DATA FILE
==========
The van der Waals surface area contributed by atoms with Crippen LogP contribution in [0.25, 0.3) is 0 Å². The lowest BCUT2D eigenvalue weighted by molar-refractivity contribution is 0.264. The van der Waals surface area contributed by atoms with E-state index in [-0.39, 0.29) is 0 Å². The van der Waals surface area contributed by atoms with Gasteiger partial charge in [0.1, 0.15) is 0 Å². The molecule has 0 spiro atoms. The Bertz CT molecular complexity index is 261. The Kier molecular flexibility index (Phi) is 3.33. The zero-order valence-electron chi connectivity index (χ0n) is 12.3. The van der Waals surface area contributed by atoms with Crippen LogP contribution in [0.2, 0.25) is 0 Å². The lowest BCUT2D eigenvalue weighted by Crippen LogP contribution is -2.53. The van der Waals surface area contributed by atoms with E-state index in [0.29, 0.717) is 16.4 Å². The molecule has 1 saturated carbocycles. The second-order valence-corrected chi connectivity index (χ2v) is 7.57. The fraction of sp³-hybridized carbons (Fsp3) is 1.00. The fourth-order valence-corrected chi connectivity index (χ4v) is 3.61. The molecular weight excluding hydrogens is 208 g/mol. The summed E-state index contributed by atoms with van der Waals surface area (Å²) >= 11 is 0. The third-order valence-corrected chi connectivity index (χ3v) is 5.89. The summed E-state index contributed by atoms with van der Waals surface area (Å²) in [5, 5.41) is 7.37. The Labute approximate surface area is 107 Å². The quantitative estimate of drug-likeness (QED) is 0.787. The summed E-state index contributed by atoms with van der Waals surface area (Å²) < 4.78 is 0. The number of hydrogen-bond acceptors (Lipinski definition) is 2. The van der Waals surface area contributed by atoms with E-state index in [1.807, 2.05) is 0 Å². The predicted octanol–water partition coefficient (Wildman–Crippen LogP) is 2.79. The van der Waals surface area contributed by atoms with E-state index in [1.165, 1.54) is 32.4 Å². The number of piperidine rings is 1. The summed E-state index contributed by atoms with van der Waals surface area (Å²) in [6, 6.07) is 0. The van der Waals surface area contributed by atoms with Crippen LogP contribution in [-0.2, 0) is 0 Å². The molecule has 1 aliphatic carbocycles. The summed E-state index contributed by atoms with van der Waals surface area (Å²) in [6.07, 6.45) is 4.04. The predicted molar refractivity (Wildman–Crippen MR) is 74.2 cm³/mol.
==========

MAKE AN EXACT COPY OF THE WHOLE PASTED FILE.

The van der Waals surface area contributed by atoms with Crippen LogP contribution in [0.25, 0.3) is 0 Å². The lowest BCUT2D eigenvalue weighted by molar-refractivity contribution is 0.264. The van der Waals surface area contributed by atoms with E-state index in [-0.39, 0.29) is 0 Å². The van der Waals surface area contributed by atoms with Gasteiger partial charge in [0.1, 0.15) is 0 Å². The molecule has 0 spiro atoms. The Bertz CT molecular complexity index is 261. The Kier molecular flexibility index (Phi) is 3.33. The zero-order valence-electron chi connectivity index (χ0n) is 12.3. The van der Waals surface area contributed by atoms with Crippen LogP contribution in [0.2, 0.25) is 0 Å². The lowest BCUT2D eigenvalue weighted by Crippen LogP contribution is -2.53. The van der Waals surface area contributed by atoms with E-state index in [0.29, 0.717) is 16.4 Å². The molecule has 1 saturated carbocycles. The second-order valence-corrected chi connectivity index (χ2v) is 7.57. The fraction of sp³-hybridized carbons (Fsp3) is 1.00. The fourth-order valence-corrected chi connectivity index (χ4v) is 3.61. The molecular weight excluding hydrogens is 208 g/mol. The summed E-state index contributed by atoms with van der Waals surface area (Å²) >= 11 is 0. The third-order valence-corrected chi connectivity index (χ3v) is 5.89. The summed E-state index contributed by atoms with van der Waals surface area (Å²) in [5, 5.41) is 7.37. The Labute approximate surface area is 107 Å². The quantitative estimate of drug-likeness (QED) is 0.787. The summed E-state index contributed by atoms with van der Waals surface area (Å²) < 4.78 is 0. The number of hydrogen-bond acceptors (Lipinski definition) is 2. The van der Waals surface area contributed by atoms with E-state index in [1.807, 2.05) is 0 Å². The predicted octanol–water partition coefficient (Wildman–Crippen LogP) is 2.79. The van der Waals surface area contributed by atoms with E-state index in [1.165, 1.54) is 32.4 Å². The number of piperidine rings is 1. The summed E-state index contributed by atoms with van der Waals surface area (Å²) in [6, 6.07) is 0. The van der Waals surface area contributed by atoms with Crippen LogP contribution in [-0.2, 0) is 0 Å². The molecule has 1 aliphatic carbocycles. The summed E-state index contributed by atoms with van der Waals surface area (Å²) in [6.07, 6.45) is 4.04. The predicted molar refractivity (Wildman–Crippen MR) is 74.2 cm³/mol.